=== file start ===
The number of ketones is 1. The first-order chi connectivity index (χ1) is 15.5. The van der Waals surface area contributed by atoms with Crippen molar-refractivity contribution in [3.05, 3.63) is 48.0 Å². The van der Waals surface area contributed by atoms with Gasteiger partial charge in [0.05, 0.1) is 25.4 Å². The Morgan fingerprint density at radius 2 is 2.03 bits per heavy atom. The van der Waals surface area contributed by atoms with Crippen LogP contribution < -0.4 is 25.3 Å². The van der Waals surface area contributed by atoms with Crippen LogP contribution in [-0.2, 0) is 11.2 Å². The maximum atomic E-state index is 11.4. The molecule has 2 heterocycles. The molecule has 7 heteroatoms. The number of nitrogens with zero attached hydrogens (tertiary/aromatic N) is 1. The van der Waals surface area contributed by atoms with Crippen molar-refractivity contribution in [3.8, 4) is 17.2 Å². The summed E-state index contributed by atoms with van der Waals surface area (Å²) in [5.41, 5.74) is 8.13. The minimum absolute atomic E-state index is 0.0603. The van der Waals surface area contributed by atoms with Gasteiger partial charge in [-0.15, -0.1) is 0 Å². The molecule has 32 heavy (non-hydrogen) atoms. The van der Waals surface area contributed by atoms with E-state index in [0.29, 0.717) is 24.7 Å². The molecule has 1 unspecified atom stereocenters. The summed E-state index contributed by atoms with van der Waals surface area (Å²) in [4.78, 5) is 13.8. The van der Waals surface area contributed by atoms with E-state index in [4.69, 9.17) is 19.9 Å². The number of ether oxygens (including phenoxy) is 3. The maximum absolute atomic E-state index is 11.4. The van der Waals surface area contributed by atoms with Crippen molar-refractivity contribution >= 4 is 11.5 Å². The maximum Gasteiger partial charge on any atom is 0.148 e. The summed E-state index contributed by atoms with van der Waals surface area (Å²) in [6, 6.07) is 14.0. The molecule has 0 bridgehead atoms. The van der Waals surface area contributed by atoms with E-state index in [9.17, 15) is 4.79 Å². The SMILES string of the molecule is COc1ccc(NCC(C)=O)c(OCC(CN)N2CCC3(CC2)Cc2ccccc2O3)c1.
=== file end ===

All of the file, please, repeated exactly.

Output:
The number of ketones is 1. The first-order chi connectivity index (χ1) is 15.5. The van der Waals surface area contributed by atoms with Crippen molar-refractivity contribution in [3.05, 3.63) is 48.0 Å². The van der Waals surface area contributed by atoms with Gasteiger partial charge in [0.05, 0.1) is 25.4 Å². The Morgan fingerprint density at radius 2 is 2.03 bits per heavy atom. The van der Waals surface area contributed by atoms with Crippen LogP contribution < -0.4 is 25.3 Å². The van der Waals surface area contributed by atoms with Crippen LogP contribution in [-0.2, 0) is 11.2 Å². The maximum atomic E-state index is 11.4. The molecule has 2 heterocycles. The molecule has 7 heteroatoms. The number of nitrogens with zero attached hydrogens (tertiary/aromatic N) is 1. The van der Waals surface area contributed by atoms with Crippen molar-refractivity contribution in [3.8, 4) is 17.2 Å². The summed E-state index contributed by atoms with van der Waals surface area (Å²) in [5.41, 5.74) is 8.13. The minimum absolute atomic E-state index is 0.0603. The van der Waals surface area contributed by atoms with Gasteiger partial charge in [-0.15, -0.1) is 0 Å². The molecule has 32 heavy (non-hydrogen) atoms. The van der Waals surface area contributed by atoms with E-state index in [0.29, 0.717) is 24.7 Å². The molecule has 1 unspecified atom stereocenters. The summed E-state index contributed by atoms with van der Waals surface area (Å²) in [4.78, 5) is 13.8. The van der Waals surface area contributed by atoms with E-state index in [4.69, 9.17) is 19.9 Å². The number of ether oxygens (including phenoxy) is 3. The maximum absolute atomic E-state index is 11.4. The van der Waals surface area contributed by atoms with Crippen molar-refractivity contribution >= 4 is 11.5 Å². The maximum Gasteiger partial charge on any atom is 0.148 e. The summed E-state index contributed by atoms with van der Waals surface area (Å²) in [6, 6.07) is 14.0. The molecule has 0 bridgehead atoms. The van der Waals surface area contributed by atoms with E-state index in [9.17, 15) is 4.79 Å². The SMILES string of the molecule is COc1ccc(NCC(C)=O)c(OCC(CN)N2CCC3(CC2)Cc2ccccc2O3)c1.